If you need another reminder that it’s an especially risky time to back crowdfunded products on sites like Indiegogo and Kickstarter, Master Replicas Group, who introduced a smart speaker version of the HAL 9000 computer from 2001: A Space Odyssey, is shutting down, and unless a minor miracle occurs (space babies?) backers probably won’t be getting their smart speakers.
Revealed way back in the late winter of 2018, MRG’s HAL-9000 replica smart speaker was officially licensed from Warner Brothers and as a result featured an impressive level of accuracy, including an actual wide angle camera lens (that served as HAL’s all-seeing, lip-reading eye) attached to an official Nikon F-mount.
The speaker by itself was a hefty $US600 ($840), while an optional Command Console, which introduced buttons and a screen featuring animations inspired by the classic sci-fi film, was twice that at $US1,200 ($1,681). But that didn’t stop the Indiegogo crowdfunding campaign that MRG was using to help fund and put the replica into production from eventually raising almost $US650,000 ($910,520), well past its modest $US80,000 ($112,064) funding goal.
The earliest backers of the replica were supposed to receive their HAL-9000 smart speakers in January of 2019, while those opting for the Command Console accessory would have to wait a bit longer until March, 2019. Unfortunately, based on updates from the company on its Indiegogo page dating back to January of last year, production delays meant the HAL-9000 replica didn’t get out the door as early as MRG had anticipated, and that was followed up with more bad news in March of this year as the company admitted the covid-19 pandemic had further complicated its ability to deliver the smart speaker to backers.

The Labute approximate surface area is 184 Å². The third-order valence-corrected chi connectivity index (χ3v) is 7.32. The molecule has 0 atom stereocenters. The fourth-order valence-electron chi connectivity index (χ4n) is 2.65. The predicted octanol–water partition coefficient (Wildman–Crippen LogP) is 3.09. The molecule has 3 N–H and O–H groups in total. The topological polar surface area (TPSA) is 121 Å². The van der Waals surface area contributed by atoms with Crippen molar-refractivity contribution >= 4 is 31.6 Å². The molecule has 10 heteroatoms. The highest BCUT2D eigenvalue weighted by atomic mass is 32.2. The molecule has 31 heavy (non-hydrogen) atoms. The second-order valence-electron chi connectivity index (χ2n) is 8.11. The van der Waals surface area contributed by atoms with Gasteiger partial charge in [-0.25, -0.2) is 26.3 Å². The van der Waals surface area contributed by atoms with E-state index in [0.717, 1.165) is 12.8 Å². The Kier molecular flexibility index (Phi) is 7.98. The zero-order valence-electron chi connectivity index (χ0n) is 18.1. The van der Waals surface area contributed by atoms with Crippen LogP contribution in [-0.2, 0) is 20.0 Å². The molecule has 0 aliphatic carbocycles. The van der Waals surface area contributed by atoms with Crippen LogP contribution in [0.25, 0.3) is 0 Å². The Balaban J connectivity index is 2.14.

A few months later, on July 29, 2020, Master Replicas Group shared its last update on Indiegogo, revealing that the company had “filed a Voluntary Petition for Bankruptcy in the U.S. Bankruptcy Court for the Eastern District of Pennsylvania on July 23, 2020. It was necessary to take this step to restore the company’s financial position, reduce costs, and address outstanding orders for some of the company’s products.”
The update seemed cautiously optimistic about Master Replicas Group being eventually able to deliver its HAL-9000 replica as the company worked to reorganise itself, but a backer of the smart speaker shared with Engadget a notice they received from the company indicating that it had “converted its Chapter 11 bankruptcy (filed in July) to Chapter 7 on October 16th” and would be shutting down and liquidating its assets.
At this point, unless another company steps in to save MRG and is willing to fulfil all of these orders, there is little chance that backers of the company’s HAL-9000 Indiegogo campaign will ever see their products. It’s another unfortunate reminder that while crowdfunding sites like Kickstarter and Indiegogo can be an invaluable tool for amateur inventors looking to bring their creations to the masses, it also places nearly all of the risk on those ponying up the money to help a product potentially see the light of day, and more often than not, when it doesn’t, there’s little they can do in terms of getting their money back. If there was ever a time to be overly-cautious about backing crowdfunded products, particularly electronics where so much can go wrong as it moves through production, 2020 is it.